“Companies feel the growing necessity of solutions that ensure their business is on the right side of the law throughout the whole supply chain, and it has become an important part of lawyers’ work too,” Kim said.


As Korean investments in the US have significantly increased in recent years, companies and investors are paying keen attention to how the upcoming US presidential election will affect economic policies and their businesses.

Korean conglomerates up the ante in the US on the heels of industrial policies such as the Inflation Reduction Act, the most significant US legislation to address climate change, and the CHIPS and Science Act, designed to strengthen the US semiconductor supply chain through tax incentives, grants and loans.

The presidential election is not the only vote taking place in the US this year. There is also a congressional election.

Regarding the prospect of the IRA, passed by Senate Democrats and signed into law by President Joe Biden two years ago, Kim said a full repeal of the package is highly unlikely. “It does not depend solely on who wins the presidential seat. You have to look at the White House, the two houses of Congress as well as local areas to predict the fate of companies wishing to benefit from the IRA."

“A full repeal of the IRA is an extreme scenario that doesn’t seem to be in the minds of the US government or most Korean companies," he said.

The lawyers said the CHIPS and Science Act will be even less swayed by the US presidential election results than the IRA.

The Democratic and Republican parties have different directions on energy policy. The former focuses on eco-friendly approaches and responses to climate change while the latter leans towards traditional energy sources like oil and coal along with gasoline-powered cars and trucks.

“But they are on the same page on the need to foster the semiconductor business in the country. There is less conflict of opinion about the legislation than the IRA," Kim said.

Multiple complex factors

Enterprises face the daunting task of monitoring regulations and maintaining compliance across their product portfolio in the ever-changing regulatory environment.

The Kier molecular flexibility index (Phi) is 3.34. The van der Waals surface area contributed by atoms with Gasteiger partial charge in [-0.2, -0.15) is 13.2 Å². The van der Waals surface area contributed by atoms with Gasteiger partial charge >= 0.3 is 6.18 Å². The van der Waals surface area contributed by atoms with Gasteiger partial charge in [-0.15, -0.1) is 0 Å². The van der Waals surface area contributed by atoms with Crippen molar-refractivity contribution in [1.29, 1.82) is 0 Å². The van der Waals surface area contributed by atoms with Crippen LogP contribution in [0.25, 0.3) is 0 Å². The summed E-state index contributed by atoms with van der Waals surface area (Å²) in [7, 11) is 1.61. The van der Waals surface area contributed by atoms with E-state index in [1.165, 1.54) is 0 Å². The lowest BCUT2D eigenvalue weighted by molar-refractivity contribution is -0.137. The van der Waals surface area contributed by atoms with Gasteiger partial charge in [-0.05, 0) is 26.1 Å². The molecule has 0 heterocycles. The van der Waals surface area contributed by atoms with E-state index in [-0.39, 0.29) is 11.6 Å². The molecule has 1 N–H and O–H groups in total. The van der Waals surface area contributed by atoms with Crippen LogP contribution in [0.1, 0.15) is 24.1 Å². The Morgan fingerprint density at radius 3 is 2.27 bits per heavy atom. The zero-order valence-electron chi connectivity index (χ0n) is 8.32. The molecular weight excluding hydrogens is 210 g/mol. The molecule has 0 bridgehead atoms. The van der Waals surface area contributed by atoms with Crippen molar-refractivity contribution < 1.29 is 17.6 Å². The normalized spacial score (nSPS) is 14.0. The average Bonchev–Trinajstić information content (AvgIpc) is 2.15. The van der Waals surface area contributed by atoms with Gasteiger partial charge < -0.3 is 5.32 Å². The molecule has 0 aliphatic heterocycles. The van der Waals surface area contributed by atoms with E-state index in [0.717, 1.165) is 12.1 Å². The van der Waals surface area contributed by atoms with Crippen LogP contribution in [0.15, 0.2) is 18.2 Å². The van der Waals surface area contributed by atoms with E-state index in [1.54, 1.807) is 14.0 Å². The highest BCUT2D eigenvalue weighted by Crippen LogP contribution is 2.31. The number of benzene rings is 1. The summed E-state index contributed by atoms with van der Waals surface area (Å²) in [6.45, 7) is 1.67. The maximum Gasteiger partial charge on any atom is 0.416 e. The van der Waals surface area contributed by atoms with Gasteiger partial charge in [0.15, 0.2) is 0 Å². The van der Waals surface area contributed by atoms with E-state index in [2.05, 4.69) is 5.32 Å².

They are required to stay vigilant about growing protectionism, trade tensions and geopolitical risks to keep their businesses on the right side of the law.

“There are many more complicated factors entangled in regulatory changes than just the change in administration,” said Lee Sun-yul, a foreign attorney at Kim & Chang, specializing in cross-border mergers and acquisitions, private equity and real estate transactions.

Lee took as an example the expanding power of the Committee on Foreign Investment in the United States, or CFIUS, an interagency committee that reviews the national security implications of foreign investments in US companies or operations.

While transactions involving a change of control were subject to approval from the CFIUS in the past, now most non-US nationals seeking to take even noncontrolling stakes in US companies must get the nod from the committee.

The CFIUS process has become more challenging for foreign companies and investors as the committee stretches its jurisdiction arm.

“I think it is a trend in the US to tighten control on foreign investment and I don’t think the US presidential transition will affect it much so as to reverse the trend,” he said.

When Biden was inaugurated, people predicted that the new administration would ease sanctions against Iran and China compared to his predecessor.

“What we see now when Biden’s term is nearing its end is that regulations against China have strengthened and there's been no relaxation of the Iran sanctions. I would say political dynamics and diplomatic issues had a bigger impact than the president’s political tendency,” he said.